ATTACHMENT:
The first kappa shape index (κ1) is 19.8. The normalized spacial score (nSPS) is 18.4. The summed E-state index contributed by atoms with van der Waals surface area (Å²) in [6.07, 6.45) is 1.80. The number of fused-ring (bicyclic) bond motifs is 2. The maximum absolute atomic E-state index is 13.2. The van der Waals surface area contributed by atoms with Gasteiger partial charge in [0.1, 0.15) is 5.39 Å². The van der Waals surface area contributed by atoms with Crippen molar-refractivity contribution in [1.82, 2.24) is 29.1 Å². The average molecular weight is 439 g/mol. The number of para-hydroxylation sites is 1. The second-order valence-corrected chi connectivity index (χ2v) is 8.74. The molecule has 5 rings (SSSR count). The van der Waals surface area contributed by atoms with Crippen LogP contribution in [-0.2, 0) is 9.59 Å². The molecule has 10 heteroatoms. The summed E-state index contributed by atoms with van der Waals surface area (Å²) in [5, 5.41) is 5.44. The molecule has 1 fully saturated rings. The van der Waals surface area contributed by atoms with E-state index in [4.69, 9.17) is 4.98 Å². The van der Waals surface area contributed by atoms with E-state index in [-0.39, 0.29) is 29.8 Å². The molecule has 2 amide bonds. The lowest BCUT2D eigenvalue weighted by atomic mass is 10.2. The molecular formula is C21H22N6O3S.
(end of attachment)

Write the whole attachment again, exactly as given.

The first kappa shape index (κ1) is 19.8. The normalized spacial score (nSPS) is 18.4. The summed E-state index contributed by atoms with van der Waals surface area (Å²) in [6.07, 6.45) is 1.80. The number of fused-ring (bicyclic) bond motifs is 2. The maximum absolute atomic E-state index is 13.2. The van der Waals surface area contributed by atoms with Gasteiger partial charge in [0.1, 0.15) is 5.39 Å². The van der Waals surface area contributed by atoms with Crippen molar-refractivity contribution in [1.82, 2.24) is 29.1 Å². The average molecular weight is 439 g/mol. The number of para-hydroxylation sites is 1. The second-order valence-corrected chi connectivity index (χ2v) is 8.74. The molecule has 5 rings (SSSR count). The van der Waals surface area contributed by atoms with Crippen LogP contribution in [-0.2, 0) is 9.59 Å². The molecule has 10 heteroatoms. The summed E-state index contributed by atoms with van der Waals surface area (Å²) in [5, 5.41) is 5.44. The molecule has 1 fully saturated rings. The van der Waals surface area contributed by atoms with E-state index in [4.69, 9.17) is 4.98 Å². The van der Waals surface area contributed by atoms with E-state index in [-0.39, 0.29) is 29.8 Å². The molecule has 2 amide bonds. The lowest BCUT2D eigenvalue weighted by atomic mass is 10.2. The molecular formula is C21H22N6O3S.